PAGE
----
Hydrangeas – Popular Shrubs for the Garden
Most people think of hydrangeas as the shrubs with large mop-heads of, in blue or pink, often seen at their best in the gardens of seaside towns in late summer. These, the ‘hortensia’ varieties of Hydrangea macrophylla, are deservedly popular, as they flower well, look spectacular when in bloom and are not difficult to grow, succeeding in sun or semi-shade.
On chalk or lime the flowers of hydrangeas are pink or red and the colours are so pleasant that it is hardly worth going to the considerable trouble of trying to make them blue by adding ‘blueing’ powder or aluminium sulphate to thein considerable quantities at frequent intervals. On acid soils the flowers are blue while on neutral soils they may be either or both on the same shrub and, in fact, this may happen on fairly deep soils overlying chalk. There are a number of named varieties, in shades of pink and red, not all of them guaranteed to blue. There are also one or two white-flowered varieties.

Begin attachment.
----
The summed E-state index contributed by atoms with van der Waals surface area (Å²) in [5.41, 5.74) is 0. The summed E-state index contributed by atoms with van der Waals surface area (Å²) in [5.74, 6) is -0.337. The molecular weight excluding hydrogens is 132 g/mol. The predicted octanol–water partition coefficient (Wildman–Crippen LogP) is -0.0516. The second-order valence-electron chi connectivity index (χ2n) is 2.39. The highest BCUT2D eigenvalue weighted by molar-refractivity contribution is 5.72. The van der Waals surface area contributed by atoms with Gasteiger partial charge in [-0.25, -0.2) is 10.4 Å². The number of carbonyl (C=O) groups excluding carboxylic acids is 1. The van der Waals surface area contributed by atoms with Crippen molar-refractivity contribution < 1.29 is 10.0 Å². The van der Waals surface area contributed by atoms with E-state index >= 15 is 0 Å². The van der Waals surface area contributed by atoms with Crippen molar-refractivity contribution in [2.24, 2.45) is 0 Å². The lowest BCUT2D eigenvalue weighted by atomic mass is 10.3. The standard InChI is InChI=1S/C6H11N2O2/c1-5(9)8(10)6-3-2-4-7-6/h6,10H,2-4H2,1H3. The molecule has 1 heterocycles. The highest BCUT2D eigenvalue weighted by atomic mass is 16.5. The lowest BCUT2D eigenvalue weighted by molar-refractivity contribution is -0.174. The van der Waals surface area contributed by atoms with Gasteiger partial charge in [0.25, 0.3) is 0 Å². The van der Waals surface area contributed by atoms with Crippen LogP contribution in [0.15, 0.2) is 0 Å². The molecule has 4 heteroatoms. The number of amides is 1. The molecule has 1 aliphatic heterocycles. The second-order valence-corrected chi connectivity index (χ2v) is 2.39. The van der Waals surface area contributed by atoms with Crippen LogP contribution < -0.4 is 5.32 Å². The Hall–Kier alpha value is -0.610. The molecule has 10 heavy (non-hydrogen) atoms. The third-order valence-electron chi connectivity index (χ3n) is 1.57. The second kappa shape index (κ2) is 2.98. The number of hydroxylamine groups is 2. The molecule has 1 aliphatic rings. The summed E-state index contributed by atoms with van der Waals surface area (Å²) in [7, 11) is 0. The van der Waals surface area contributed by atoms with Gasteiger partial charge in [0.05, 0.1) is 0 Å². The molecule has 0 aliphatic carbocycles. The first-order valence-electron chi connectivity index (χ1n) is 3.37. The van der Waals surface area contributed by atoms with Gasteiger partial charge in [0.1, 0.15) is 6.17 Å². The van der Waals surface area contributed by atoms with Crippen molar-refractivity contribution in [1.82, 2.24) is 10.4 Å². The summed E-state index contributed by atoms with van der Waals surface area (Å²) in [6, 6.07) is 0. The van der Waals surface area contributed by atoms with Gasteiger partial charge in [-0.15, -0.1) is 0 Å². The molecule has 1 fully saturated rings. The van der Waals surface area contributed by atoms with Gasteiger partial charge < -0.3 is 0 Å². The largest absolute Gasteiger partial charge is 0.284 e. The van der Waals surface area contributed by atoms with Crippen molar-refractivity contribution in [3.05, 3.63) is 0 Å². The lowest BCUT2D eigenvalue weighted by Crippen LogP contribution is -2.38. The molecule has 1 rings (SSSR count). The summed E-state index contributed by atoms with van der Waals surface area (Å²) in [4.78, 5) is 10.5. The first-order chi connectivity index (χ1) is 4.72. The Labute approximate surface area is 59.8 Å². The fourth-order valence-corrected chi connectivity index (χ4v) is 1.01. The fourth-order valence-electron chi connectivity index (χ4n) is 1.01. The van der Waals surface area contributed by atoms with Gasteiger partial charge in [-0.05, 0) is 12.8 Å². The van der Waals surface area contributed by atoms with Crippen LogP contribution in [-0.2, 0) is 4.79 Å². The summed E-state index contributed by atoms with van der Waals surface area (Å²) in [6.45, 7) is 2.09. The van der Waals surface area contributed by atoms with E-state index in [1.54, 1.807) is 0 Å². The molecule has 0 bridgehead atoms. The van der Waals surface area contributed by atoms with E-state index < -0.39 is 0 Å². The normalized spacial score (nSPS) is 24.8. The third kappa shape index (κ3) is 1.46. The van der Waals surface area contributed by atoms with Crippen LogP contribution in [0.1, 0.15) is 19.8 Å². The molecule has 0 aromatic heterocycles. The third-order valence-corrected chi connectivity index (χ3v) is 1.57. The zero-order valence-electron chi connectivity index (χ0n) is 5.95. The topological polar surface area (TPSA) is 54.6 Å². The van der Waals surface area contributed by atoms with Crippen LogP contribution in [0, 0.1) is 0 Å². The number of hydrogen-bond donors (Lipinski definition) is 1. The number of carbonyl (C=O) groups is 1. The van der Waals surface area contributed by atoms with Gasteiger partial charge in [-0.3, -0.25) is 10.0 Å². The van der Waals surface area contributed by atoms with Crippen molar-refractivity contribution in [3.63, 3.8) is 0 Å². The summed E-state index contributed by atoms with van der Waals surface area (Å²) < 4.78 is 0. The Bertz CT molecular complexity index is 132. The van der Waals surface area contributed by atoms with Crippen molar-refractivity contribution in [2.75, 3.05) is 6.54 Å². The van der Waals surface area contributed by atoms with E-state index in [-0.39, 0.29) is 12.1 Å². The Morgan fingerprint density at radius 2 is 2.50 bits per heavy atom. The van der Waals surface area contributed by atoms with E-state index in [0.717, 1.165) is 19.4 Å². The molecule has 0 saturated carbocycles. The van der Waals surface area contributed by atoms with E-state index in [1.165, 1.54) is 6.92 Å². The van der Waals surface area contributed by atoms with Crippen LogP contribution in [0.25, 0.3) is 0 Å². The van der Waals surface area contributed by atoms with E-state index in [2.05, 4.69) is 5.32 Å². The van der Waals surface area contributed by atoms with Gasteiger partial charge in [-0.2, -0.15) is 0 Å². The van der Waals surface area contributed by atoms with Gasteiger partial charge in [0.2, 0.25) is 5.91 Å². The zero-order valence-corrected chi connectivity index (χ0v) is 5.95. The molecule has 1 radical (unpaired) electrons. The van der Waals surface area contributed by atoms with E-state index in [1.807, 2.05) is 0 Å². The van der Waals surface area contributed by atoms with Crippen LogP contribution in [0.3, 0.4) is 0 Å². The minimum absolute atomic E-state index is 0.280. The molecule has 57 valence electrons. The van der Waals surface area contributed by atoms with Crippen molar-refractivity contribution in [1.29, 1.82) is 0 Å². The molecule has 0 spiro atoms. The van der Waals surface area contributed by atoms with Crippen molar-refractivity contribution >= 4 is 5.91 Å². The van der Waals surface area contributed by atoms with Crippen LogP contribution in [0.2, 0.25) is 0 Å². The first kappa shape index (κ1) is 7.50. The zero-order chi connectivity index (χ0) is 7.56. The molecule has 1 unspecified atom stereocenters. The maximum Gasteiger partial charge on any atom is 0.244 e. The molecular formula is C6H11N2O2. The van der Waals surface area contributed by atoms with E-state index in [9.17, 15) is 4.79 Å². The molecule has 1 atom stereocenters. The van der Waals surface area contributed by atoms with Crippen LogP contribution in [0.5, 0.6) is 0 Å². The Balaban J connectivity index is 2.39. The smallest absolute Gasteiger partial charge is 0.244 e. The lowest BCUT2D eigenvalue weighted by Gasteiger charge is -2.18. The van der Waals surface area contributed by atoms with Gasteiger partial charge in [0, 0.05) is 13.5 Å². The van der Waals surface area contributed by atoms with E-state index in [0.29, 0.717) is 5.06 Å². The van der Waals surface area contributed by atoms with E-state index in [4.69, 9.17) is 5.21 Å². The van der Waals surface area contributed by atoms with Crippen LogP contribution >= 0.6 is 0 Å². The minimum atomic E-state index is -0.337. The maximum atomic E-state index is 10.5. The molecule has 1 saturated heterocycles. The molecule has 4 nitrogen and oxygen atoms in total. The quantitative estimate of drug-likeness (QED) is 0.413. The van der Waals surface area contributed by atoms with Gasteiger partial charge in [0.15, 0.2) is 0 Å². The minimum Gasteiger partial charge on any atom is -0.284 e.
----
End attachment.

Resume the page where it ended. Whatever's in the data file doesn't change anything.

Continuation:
A variation is the ‘Lace-cap’ hydrangea, with flat heads of flowers, large sterile florets surrounding small fertile florets. ‘Blue Wave’ is a fine variety and ‘Lanarth White’ always attracts attention.
Different in habit from all these, is Hydrangea petiolaris, the Climbing Hydrangea, a self-clinging climber, a most unusual plant for a wall of any aspect, or for growing up a tree.
Hydrangeas must have a moisture retaining soil otherwise the shrubs will flag noticeably in dry periods and look very sorry for themselves. Even then it may be necessary to give them a really thorough watering in periods of drought.
Pruning, where necessary, is done in April and consists of cutting away weak growths and frost-damaged wood.